Along with sell­ing the appli­ance, Padan said the com­pany would make most of its rev­enue from sell­ing the vac­uum-pack­aged olives to trans­form in the appli­ance, com­par­ing the approach to those of Nespresso pods.


This means that we had to develop an extended shelf life for fresh olives,” he said. The prob­lem we had to solve. Previously, the only way today to press a high-qual­ity oil is on the day of the har­vest.”

To solve this, we are giv­ing the olives a nat­ural treat­ment, which is non­chem­i­cal,” Padan added, After this treat­ment, we are clos­ing the olives in a vac­uum pack­age. Also, we store the pack­aged olives in the fridge. The pack­aged olives can be used for more than one year in order to press a fresh olive oil.”

Padan said the treat­ment included antiox­i­dants but declined to go into specifics, cit­ing the need to remain com­pet­i­tive.

The com­pany plans to license the tech­nol­ogy, X‑Tend, to allow olive grow­ers world­wide to pre­pare olives for the machine using the process that could be sold to con­sumers.

Padan said this would also cre­ate a wide vari­ety of options, from mild Arbequinas and pun­gent Coratinas to far less com­mon vari­eties usu­ally con­fined to small geo­gra­phies.


Olive X‑Press packages olives using their patented technology for use in the appliance.

Padan insists that the olive oil cre­ated by the Olive X‑Press tastes just as good as freshly milled extra vir­gin olive oil. His claim has been sup­ported by Zohar Kerem, a pro­fes­sor of food chem­istry at the Hebrew University of Jerusalem, who con­sulted on the project.

Kerem and his team ana­lyzed the olive oil pro­duced by the Olive X‑Press using stan­dard phys­io­chem­i­cal and organolep­tic tests to deter­mine the olive oil grade and qual­ity.

Describing the results of his study in a let­ter to Padan, which was seen by Olive Oil Times, Kerem said the lev­els of health-pro­mot­ing com­pounds, includ­ing polyphe­nols, in olive oil pro­duced by the Olive X‑Press were sim­i­lar to fresh extra vir­gin olive oils.

The researchers also found the olive oil pro­duced by the Olive X‑Press has a shelf-life sim­i­lar to con­ven­tion­ally pro­duced olive oil.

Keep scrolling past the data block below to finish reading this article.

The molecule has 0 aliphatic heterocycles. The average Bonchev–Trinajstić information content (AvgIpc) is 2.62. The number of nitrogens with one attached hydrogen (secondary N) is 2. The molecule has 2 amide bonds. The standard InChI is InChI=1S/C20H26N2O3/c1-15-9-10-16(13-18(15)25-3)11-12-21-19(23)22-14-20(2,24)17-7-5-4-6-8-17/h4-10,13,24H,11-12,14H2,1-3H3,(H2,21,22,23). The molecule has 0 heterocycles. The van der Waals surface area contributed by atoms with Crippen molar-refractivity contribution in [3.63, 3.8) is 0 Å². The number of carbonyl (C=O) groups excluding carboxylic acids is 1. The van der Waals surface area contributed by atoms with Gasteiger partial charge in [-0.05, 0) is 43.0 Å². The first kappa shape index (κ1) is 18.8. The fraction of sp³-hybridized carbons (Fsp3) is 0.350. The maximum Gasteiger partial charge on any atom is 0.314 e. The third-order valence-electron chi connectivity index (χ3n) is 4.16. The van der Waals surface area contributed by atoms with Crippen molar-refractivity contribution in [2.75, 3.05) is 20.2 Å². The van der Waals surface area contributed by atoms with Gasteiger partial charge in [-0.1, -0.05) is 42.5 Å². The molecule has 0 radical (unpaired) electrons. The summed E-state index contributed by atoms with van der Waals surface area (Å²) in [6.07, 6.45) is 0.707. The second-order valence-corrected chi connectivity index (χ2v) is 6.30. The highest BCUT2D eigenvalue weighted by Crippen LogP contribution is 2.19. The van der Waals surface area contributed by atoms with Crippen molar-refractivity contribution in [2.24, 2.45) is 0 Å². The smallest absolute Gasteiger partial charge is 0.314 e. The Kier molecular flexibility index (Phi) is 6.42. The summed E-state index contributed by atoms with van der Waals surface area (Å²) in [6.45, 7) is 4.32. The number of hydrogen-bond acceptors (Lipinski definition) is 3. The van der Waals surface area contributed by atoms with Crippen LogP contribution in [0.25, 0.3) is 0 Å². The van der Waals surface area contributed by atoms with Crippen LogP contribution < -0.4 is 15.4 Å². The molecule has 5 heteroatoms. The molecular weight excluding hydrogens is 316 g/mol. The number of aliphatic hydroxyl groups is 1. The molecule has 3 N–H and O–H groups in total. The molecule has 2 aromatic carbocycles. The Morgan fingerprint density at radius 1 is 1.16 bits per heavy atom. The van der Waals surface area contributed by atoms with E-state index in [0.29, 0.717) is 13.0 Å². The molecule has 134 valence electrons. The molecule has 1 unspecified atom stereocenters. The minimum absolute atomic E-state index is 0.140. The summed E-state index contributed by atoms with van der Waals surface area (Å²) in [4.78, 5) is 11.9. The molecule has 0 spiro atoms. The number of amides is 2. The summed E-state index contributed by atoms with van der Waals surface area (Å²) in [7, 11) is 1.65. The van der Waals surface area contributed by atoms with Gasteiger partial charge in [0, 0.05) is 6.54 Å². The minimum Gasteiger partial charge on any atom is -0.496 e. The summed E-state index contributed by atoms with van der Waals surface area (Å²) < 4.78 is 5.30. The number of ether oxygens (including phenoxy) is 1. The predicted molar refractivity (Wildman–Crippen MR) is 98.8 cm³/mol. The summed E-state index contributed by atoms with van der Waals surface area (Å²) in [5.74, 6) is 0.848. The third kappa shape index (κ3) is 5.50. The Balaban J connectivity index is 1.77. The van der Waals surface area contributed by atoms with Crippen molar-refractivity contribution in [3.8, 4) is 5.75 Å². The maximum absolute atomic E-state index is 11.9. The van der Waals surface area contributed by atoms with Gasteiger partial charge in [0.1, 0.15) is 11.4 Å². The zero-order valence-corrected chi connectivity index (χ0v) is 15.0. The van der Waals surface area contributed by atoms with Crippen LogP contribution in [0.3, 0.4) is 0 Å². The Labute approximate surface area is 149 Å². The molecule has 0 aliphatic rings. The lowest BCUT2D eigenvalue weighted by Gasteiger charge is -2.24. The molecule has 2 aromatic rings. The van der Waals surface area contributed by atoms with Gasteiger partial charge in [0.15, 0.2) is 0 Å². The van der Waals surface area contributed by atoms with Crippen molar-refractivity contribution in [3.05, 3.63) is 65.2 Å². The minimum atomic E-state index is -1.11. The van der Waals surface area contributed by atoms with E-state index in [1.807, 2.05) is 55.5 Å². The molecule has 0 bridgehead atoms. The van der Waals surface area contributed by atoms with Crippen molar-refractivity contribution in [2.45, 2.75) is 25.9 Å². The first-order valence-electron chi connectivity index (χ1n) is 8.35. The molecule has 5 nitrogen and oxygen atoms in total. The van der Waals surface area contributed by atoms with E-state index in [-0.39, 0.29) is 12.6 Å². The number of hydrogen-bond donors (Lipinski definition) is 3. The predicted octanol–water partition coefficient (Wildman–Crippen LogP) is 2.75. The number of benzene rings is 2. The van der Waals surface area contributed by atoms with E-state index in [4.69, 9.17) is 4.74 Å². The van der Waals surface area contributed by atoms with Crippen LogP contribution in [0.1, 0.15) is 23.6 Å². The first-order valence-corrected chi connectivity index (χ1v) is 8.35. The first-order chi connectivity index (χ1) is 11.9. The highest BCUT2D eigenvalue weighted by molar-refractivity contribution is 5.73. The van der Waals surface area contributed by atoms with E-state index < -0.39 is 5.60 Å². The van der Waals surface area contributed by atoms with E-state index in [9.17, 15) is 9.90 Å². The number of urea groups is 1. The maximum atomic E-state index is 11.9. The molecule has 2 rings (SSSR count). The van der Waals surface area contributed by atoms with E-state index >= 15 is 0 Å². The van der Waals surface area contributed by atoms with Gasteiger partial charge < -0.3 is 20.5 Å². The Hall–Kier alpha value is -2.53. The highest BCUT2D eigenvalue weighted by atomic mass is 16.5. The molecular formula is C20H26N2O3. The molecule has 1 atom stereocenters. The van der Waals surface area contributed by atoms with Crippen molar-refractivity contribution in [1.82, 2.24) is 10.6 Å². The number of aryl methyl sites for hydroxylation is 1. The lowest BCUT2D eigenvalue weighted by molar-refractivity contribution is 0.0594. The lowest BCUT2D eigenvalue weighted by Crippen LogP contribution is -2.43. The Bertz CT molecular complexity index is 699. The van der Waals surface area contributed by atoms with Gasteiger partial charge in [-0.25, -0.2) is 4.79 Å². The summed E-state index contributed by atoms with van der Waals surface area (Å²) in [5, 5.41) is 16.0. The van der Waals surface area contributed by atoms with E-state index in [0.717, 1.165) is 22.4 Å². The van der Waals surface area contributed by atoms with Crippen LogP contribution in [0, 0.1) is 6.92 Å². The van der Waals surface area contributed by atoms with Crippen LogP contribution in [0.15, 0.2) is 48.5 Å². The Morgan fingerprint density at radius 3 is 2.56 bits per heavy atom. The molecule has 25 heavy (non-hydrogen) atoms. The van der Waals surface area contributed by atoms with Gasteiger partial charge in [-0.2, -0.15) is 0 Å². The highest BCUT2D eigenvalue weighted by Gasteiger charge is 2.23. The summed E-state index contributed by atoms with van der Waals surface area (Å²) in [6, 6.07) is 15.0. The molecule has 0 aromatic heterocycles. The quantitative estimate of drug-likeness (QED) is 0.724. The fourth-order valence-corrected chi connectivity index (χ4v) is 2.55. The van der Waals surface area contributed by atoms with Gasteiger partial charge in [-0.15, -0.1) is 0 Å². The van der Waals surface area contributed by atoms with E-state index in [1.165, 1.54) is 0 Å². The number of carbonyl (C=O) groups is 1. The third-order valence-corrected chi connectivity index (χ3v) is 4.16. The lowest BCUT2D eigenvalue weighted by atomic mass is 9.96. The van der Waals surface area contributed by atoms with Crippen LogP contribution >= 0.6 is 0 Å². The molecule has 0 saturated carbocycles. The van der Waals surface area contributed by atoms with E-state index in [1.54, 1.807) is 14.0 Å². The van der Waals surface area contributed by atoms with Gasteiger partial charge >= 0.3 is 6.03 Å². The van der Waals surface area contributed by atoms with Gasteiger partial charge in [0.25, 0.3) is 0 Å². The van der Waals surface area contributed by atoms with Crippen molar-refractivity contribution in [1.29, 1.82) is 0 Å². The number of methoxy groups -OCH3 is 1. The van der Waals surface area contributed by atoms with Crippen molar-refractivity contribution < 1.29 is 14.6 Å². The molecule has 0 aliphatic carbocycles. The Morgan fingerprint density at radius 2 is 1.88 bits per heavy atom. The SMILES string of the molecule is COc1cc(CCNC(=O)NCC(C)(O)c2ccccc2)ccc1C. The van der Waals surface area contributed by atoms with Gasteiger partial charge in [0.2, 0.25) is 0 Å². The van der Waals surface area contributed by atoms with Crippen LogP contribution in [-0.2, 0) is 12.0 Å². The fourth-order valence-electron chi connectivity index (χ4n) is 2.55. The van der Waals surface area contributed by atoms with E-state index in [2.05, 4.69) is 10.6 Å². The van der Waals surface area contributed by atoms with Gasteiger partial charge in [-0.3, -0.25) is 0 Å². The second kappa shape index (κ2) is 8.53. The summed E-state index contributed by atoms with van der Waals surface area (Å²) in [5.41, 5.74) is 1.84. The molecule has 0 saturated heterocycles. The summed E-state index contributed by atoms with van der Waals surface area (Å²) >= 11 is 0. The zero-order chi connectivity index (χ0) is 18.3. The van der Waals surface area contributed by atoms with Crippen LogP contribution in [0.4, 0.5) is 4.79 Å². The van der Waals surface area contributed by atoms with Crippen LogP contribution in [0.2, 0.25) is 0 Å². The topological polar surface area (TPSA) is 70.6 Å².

An oil pro­duced from fruits treated and stored as above is equal in com­po­si­tion to oil pressed today by com­mer­cial mills,” Kerem wrote. The Olive X‑Tend novel tech­nol­ogy has actu­ally extended the har­vest sea­son and fresh olive oil avail­abil­ity from three months to year-round.”

Ahead of the ini­tial release of the Olive X‑Press for retail, Padan is busy trav­el­ing, look­ing for cus­tomers and fundrais­ing. He said the com­pany had already raised $3.5 mil­lion (€3.26 mil­lion) for the project and plans to con­tinue these efforts, includ­ing a September visit to New York City to meet investors.

When Olive Oil Times first con­tacted Padan to dis­cuss the device, he answered the phone from a busy restau­rant in Tokyo after sign­ing a mem­o­ran­dum of under­stand­ing with his first client.

They will be the first to pur­chase our coun­ter­top and go to mar­ket with the machine,” Padan said.

He believes that Japan is an ideal mar­ket to launch the device. According to the International Olive Council, Japan con­sumed 57,000 tons of olive oil in the 2021/22 crop year. Separate data from the Spanish Institute of Foreign Trade found per capita con­sump­tion remains at 0.4 liters per annum.

However, Padan is bet­ting on Olive X‑Press to deliver the high-qual­ity prod­ucts that Japanese con­sumers seek.

I can see it clearly now a few times after vis­it­ing,” he said. The Japanese con­sumer really appre­ci­ates high-qual­ity and fresh food, and they are will­ing to pay.”